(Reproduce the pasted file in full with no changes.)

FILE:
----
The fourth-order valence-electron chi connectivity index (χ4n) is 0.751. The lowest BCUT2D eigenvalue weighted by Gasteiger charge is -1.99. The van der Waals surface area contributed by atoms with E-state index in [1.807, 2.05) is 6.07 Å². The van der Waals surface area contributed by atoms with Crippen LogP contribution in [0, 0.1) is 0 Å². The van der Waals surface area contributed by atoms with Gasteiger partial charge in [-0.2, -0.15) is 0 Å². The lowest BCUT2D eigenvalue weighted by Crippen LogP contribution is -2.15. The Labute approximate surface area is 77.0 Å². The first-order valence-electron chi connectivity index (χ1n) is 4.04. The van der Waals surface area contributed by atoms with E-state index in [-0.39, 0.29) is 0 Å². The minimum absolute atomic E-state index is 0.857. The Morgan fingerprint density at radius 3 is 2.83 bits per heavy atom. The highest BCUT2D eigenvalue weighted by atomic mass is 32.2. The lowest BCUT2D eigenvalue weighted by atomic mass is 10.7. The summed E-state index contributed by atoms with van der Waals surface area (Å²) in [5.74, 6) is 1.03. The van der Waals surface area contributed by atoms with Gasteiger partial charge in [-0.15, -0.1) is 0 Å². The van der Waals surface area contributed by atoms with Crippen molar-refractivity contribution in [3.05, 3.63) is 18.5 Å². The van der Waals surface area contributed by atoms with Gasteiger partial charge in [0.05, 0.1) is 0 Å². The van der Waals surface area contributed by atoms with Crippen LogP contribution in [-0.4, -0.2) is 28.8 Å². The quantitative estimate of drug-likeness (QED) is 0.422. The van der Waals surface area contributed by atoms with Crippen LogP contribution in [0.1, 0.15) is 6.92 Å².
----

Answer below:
The fourth-order valence-electron chi connectivity index (χ4n) is 0.751. The lowest BCUT2D eigenvalue weighted by Gasteiger charge is -1.99. The van der Waals surface area contributed by atoms with E-state index in [1.807, 2.05) is 6.07 Å². The van der Waals surface area contributed by atoms with Crippen LogP contribution in [0, 0.1) is 0 Å². The van der Waals surface area contributed by atoms with Gasteiger partial charge in [-0.2, -0.15) is 0 Å². The lowest BCUT2D eigenvalue weighted by Crippen LogP contribution is -2.15. The Labute approximate surface area is 77.0 Å². The first-order valence-electron chi connectivity index (χ1n) is 4.04. The van der Waals surface area contributed by atoms with E-state index in [-0.39, 0.29) is 0 Å². The minimum absolute atomic E-state index is 0.857. The Morgan fingerprint density at radius 3 is 2.83 bits per heavy atom. The highest BCUT2D eigenvalue weighted by atomic mass is 32.2. The lowest BCUT2D eigenvalue weighted by atomic mass is 10.7. The summed E-state index contributed by atoms with van der Waals surface area (Å²) in [5.74, 6) is 1.03. The van der Waals surface area contributed by atoms with Gasteiger partial charge in [-0.15, -0.1) is 0 Å². The van der Waals surface area contributed by atoms with Crippen molar-refractivity contribution in [3.05, 3.63) is 18.5 Å². The van der Waals surface area contributed by atoms with Gasteiger partial charge in [0.05, 0.1) is 0 Å². The van der Waals surface area contributed by atoms with Crippen LogP contribution in [-0.4, -0.2) is 28.8 Å². The quantitative estimate of drug-likeness (QED) is 0.422. The van der Waals surface area contributed by atoms with Crippen LogP contribution in [0.1, 0.15) is 6.92 Å².